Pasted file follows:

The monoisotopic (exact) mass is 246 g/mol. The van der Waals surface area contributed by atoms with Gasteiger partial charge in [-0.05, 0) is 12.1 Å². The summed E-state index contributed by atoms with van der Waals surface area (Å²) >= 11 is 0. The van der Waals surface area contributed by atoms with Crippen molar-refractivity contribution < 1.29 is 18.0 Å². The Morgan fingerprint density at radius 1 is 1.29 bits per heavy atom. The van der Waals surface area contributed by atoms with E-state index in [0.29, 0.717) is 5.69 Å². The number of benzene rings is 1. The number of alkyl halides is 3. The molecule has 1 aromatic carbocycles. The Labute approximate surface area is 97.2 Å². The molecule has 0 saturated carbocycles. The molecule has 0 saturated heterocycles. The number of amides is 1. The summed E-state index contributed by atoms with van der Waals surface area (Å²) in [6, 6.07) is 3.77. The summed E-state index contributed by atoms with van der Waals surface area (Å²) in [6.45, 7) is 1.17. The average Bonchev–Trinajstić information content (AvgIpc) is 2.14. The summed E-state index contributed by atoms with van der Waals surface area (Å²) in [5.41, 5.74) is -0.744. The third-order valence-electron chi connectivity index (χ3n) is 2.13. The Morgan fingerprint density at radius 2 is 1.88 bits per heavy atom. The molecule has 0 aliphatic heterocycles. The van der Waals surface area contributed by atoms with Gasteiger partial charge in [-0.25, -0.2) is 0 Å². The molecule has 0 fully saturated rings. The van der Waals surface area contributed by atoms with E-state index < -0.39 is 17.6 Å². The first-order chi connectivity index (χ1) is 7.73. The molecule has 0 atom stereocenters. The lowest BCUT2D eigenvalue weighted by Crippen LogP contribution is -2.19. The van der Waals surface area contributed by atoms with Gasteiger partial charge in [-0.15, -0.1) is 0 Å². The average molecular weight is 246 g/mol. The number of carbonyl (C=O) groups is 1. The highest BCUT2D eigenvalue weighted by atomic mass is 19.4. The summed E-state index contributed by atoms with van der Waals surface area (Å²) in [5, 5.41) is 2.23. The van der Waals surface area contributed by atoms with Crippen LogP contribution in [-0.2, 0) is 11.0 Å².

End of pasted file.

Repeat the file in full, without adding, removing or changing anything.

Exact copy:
The monoisotopic (exact) mass is 246 g/mol. The van der Waals surface area contributed by atoms with Gasteiger partial charge in [-0.05, 0) is 12.1 Å². The summed E-state index contributed by atoms with van der Waals surface area (Å²) >= 11 is 0. The van der Waals surface area contributed by atoms with Crippen molar-refractivity contribution < 1.29 is 18.0 Å². The Morgan fingerprint density at radius 1 is 1.29 bits per heavy atom. The van der Waals surface area contributed by atoms with E-state index in [0.29, 0.717) is 5.69 Å². The number of benzene rings is 1. The number of alkyl halides is 3. The molecule has 1 aromatic carbocycles. The Labute approximate surface area is 97.2 Å². The molecule has 0 saturated carbocycles. The molecule has 0 saturated heterocycles. The number of amides is 1. The summed E-state index contributed by atoms with van der Waals surface area (Å²) in [6, 6.07) is 3.77. The summed E-state index contributed by atoms with van der Waals surface area (Å²) in [6.45, 7) is 1.17. The average Bonchev–Trinajstić information content (AvgIpc) is 2.14. The summed E-state index contributed by atoms with van der Waals surface area (Å²) in [5.41, 5.74) is -0.744. The third-order valence-electron chi connectivity index (χ3n) is 2.13. The Morgan fingerprint density at radius 2 is 1.88 bits per heavy atom. The molecule has 0 aliphatic heterocycles. The van der Waals surface area contributed by atoms with Gasteiger partial charge in [-0.25, -0.2) is 0 Å². The molecule has 0 fully saturated rings. The van der Waals surface area contributed by atoms with E-state index < -0.39 is 17.6 Å². The first-order chi connectivity index (χ1) is 7.73. The molecule has 0 atom stereocenters. The lowest BCUT2D eigenvalue weighted by Crippen LogP contribution is -2.19. The van der Waals surface area contributed by atoms with Gasteiger partial charge in [-0.15, -0.1) is 0 Å². The average molecular weight is 246 g/mol. The number of carbonyl (C=O) groups is 1. The highest BCUT2D eigenvalue weighted by atomic mass is 19.4. The summed E-state index contributed by atoms with van der Waals surface area (Å²) in [5, 5.41) is 2.23. The van der Waals surface area contributed by atoms with Crippen LogP contribution in [-0.2, 0) is 11.0 Å².